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Infobank

Capturing the image CCD and CMOS sensors

There are two types of sensor units that can be used in digital cameras.

CCD (charge-coupled device) and CMOS (complimentary metal oxide semiconductor) units have one main feature in common. Both use an array of millions of tiny photo sensors. Each sensor creates an electrical current when exposed the light. The strength of the current is proportional to the brightness of the light. But the way in which this electrical data is captured and turned into an image file is very different.

The CMOS unit from the EOS-1Ds Mark II.

One charge at a time

The tiny photo sensors create only a minute electrical current. This must be amplified before it is of any use in creating an image. Some CCDs have a single amplifier. This deals with the current from each sensor in turn. The amplifier is placed at one corner of the sensor where it reads and amplifies the charge from the nearest sensor in the first row. The charge in this sensor is then released, leaving it ‘empty’. All the charges from each sensor in the first row now move along by one sensor, so that the amplifier can read and process the next charge. This continues until the amplifier has dealt in turn with the charges from each of the sensors in the first row.

At this point, all the sensors in the first row are ‘empty’ of charges. This allows all the charges from the sensors in the second row to move down to the first row. The second row is now empty, and is filled with the charged from the third row. In this way, all the charged drop down a row, leaving the top row empty.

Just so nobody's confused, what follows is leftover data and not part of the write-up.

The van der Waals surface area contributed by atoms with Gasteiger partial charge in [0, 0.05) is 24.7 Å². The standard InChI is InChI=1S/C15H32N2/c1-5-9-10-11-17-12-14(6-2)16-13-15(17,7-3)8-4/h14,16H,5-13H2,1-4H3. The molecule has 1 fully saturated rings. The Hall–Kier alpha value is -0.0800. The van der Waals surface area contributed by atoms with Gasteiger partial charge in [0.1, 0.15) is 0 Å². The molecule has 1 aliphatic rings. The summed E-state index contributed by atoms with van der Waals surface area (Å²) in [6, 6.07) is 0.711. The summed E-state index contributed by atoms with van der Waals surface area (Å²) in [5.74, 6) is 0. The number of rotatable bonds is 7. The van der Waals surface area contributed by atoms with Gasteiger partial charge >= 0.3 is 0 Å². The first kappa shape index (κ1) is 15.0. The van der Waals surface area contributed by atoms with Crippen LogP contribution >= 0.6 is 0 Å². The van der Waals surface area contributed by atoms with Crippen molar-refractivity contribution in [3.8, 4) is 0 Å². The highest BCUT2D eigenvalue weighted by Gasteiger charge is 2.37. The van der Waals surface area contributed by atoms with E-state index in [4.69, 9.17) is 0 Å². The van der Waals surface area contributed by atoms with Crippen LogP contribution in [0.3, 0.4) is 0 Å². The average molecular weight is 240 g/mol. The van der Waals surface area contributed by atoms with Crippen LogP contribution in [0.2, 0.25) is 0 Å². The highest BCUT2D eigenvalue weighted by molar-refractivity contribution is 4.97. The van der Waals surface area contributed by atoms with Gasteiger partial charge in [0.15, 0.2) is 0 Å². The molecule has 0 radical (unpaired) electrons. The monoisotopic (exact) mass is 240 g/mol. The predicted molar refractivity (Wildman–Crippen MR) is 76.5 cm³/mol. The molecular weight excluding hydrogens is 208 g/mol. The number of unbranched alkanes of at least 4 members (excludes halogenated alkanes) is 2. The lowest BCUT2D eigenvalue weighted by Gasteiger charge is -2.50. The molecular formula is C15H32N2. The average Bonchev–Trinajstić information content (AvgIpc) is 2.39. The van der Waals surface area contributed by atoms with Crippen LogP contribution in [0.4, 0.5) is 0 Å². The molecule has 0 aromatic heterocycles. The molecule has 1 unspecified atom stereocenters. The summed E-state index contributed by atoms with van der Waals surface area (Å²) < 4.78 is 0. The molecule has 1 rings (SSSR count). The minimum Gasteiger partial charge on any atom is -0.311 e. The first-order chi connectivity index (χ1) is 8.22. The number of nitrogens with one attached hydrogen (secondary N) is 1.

The whole process then repeats itself, with the amplifier dealing with the charges that were originally in the second row.

You can guess the rest. The charges originally in the third row move to the first row, where they are fed one by one into the amplifier. This continues row by row, charge by charge, until the charge from the far end of the top row finally reaches the amplifier.

Of course, the word ‘finally‘ is relative. The whole process takes place very quickly, often in a fraction of a second.

Each charge from the sensor array is ‘tagged’ by the amplifier unit before is passed on to the camera’s microcomputer so that each piece of data can be reassembled in exactly the same sequence to produce the image.

Only five EOS digital cameras use a CCD image sensor, though four of these are not strictly Canon cameras. The EOS DCS3 (July 1995), DCS1 (December 1995), D2000 (March 1998) and D6000 (December 1998) were all produced in collaboration with Kodak. Canon provided the body, but the image sensor and electronics came from Kodak.

There is only one EOS digital camera that uses a CCD in which both body and electronics designed and built by Canon - the EOS-1D (September 2001) - and even here the CCD sensor is outsourced.

The charges (brightness data) from a CCD move across the array photo sensor by photo sensor until they reach the external amplifier unit(s).

The CMOS advantage

The CMOS unit takes a different approach to processing the charges from the millions of photo sensors. Instead of one amplifier at the side of the array, each individual pixel has its own personal amplifier. This means that all the charges can be processed at the same time, clearing the sensors for the next exposure.

Canon has concentrated all its research and development on the CMOS unit, rather than the CCD. It not only designs and makes all its own CMOS units, but also designs and manufactures the equipment that makes the CMOS units. The first EOS digital camera with a Canon CMOS sensor was the D30 May 2000). All later EOS digital cameras, with the exception of the EOS-1D, also feature a Canon CMOS image sensor.